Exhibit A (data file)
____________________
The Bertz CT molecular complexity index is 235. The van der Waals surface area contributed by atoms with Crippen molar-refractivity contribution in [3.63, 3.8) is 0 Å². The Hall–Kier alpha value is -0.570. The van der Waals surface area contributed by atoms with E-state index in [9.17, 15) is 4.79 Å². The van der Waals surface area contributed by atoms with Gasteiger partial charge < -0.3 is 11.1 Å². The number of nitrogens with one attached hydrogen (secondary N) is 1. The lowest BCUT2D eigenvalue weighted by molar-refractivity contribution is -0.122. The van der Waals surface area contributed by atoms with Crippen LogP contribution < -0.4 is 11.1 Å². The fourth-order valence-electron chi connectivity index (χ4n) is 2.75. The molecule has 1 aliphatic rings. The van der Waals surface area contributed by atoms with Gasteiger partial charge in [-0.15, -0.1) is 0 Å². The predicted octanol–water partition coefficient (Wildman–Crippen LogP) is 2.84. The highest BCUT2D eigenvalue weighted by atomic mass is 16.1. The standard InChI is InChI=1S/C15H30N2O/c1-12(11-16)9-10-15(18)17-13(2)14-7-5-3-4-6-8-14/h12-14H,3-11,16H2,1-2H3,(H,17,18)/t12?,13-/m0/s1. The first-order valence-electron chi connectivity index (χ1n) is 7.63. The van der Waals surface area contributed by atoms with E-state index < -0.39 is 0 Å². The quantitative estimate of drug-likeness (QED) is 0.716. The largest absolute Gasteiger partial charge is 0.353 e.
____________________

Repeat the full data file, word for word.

The Bertz CT molecular complexity index is 235. The van der Waals surface area contributed by atoms with Crippen molar-refractivity contribution in [3.63, 3.8) is 0 Å². The Hall–Kier alpha value is -0.570. The van der Waals surface area contributed by atoms with E-state index in [9.17, 15) is 4.79 Å². The van der Waals surface area contributed by atoms with Gasteiger partial charge < -0.3 is 11.1 Å². The number of nitrogens with one attached hydrogen (secondary N) is 1. The lowest BCUT2D eigenvalue weighted by molar-refractivity contribution is -0.122. The van der Waals surface area contributed by atoms with Crippen LogP contribution < -0.4 is 11.1 Å². The fourth-order valence-electron chi connectivity index (χ4n) is 2.75. The molecule has 1 aliphatic rings. The van der Waals surface area contributed by atoms with Gasteiger partial charge in [-0.15, -0.1) is 0 Å². The predicted octanol–water partition coefficient (Wildman–Crippen LogP) is 2.84. The highest BCUT2D eigenvalue weighted by atomic mass is 16.1. The standard InChI is InChI=1S/C15H30N2O/c1-12(11-16)9-10-15(18)17-13(2)14-7-5-3-4-6-8-14/h12-14H,3-11,16H2,1-2H3,(H,17,18)/t12?,13-/m0/s1. The first-order valence-electron chi connectivity index (χ1n) is 7.63. The van der Waals surface area contributed by atoms with E-state index < -0.39 is 0 Å². The quantitative estimate of drug-likeness (QED) is 0.716. The largest absolute Gasteiger partial charge is 0.353 e.